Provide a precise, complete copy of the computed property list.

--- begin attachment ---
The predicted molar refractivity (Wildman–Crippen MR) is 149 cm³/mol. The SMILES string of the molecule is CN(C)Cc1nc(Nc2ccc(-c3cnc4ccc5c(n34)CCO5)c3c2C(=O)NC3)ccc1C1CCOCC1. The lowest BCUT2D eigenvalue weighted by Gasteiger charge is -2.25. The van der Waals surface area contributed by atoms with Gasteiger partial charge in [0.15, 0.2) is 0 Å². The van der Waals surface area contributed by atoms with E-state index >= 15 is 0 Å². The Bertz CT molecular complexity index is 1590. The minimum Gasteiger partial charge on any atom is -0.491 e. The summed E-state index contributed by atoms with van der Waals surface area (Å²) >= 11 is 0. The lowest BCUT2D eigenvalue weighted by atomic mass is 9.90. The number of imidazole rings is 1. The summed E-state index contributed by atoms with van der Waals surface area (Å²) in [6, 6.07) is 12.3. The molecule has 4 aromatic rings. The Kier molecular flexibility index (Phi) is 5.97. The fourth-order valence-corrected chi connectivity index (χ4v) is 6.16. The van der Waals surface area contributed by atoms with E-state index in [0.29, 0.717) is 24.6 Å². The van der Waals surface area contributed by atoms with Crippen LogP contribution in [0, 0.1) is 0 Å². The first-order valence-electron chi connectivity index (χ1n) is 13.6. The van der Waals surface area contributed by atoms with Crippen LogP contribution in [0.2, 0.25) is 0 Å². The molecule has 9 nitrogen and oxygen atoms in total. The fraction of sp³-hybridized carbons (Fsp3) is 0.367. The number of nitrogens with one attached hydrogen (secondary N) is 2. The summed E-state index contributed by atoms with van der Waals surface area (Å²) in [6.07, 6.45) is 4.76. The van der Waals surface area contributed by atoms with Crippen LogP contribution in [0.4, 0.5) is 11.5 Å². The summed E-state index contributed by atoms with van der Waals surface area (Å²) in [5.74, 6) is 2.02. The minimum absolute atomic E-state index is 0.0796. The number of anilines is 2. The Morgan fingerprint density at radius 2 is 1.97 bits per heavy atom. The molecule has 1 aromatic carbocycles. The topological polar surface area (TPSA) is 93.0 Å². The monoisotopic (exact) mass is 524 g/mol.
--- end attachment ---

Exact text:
The predicted molar refractivity (Wildman–Crippen MR) is 149 cm³/mol. The SMILES string of the molecule is CN(C)Cc1nc(Nc2ccc(-c3cnc4ccc5c(n34)CCO5)c3c2C(=O)NC3)ccc1C1CCOCC1. The lowest BCUT2D eigenvalue weighted by Gasteiger charge is -2.25. The van der Waals surface area contributed by atoms with Gasteiger partial charge in [0.15, 0.2) is 0 Å². The van der Waals surface area contributed by atoms with E-state index >= 15 is 0 Å². The Bertz CT molecular complexity index is 1590. The minimum Gasteiger partial charge on any atom is -0.491 e. The summed E-state index contributed by atoms with van der Waals surface area (Å²) >= 11 is 0. The lowest BCUT2D eigenvalue weighted by atomic mass is 9.90. The number of imidazole rings is 1. The summed E-state index contributed by atoms with van der Waals surface area (Å²) in [6, 6.07) is 12.3. The molecule has 4 aromatic rings. The Kier molecular flexibility index (Phi) is 5.97. The fourth-order valence-corrected chi connectivity index (χ4v) is 6.16. The van der Waals surface area contributed by atoms with E-state index in [0.29, 0.717) is 24.6 Å². The van der Waals surface area contributed by atoms with Crippen LogP contribution in [0, 0.1) is 0 Å². The first-order valence-electron chi connectivity index (χ1n) is 13.6. The van der Waals surface area contributed by atoms with Crippen LogP contribution in [0.2, 0.25) is 0 Å². The molecule has 9 nitrogen and oxygen atoms in total. The fraction of sp³-hybridized carbons (Fsp3) is 0.367. The number of nitrogens with one attached hydrogen (secondary N) is 2. The summed E-state index contributed by atoms with van der Waals surface area (Å²) in [6.07, 6.45) is 4.76. The van der Waals surface area contributed by atoms with Crippen LogP contribution in [0.4, 0.5) is 11.5 Å². The summed E-state index contributed by atoms with van der Waals surface area (Å²) in [5.74, 6) is 2.02. The minimum absolute atomic E-state index is 0.0796. The number of anilines is 2. The Morgan fingerprint density at radius 2 is 1.97 bits per heavy atom. The molecule has 1 aromatic carbocycles. The topological polar surface area (TPSA) is 93.0 Å². The monoisotopic (exact) mass is 524 g/mol.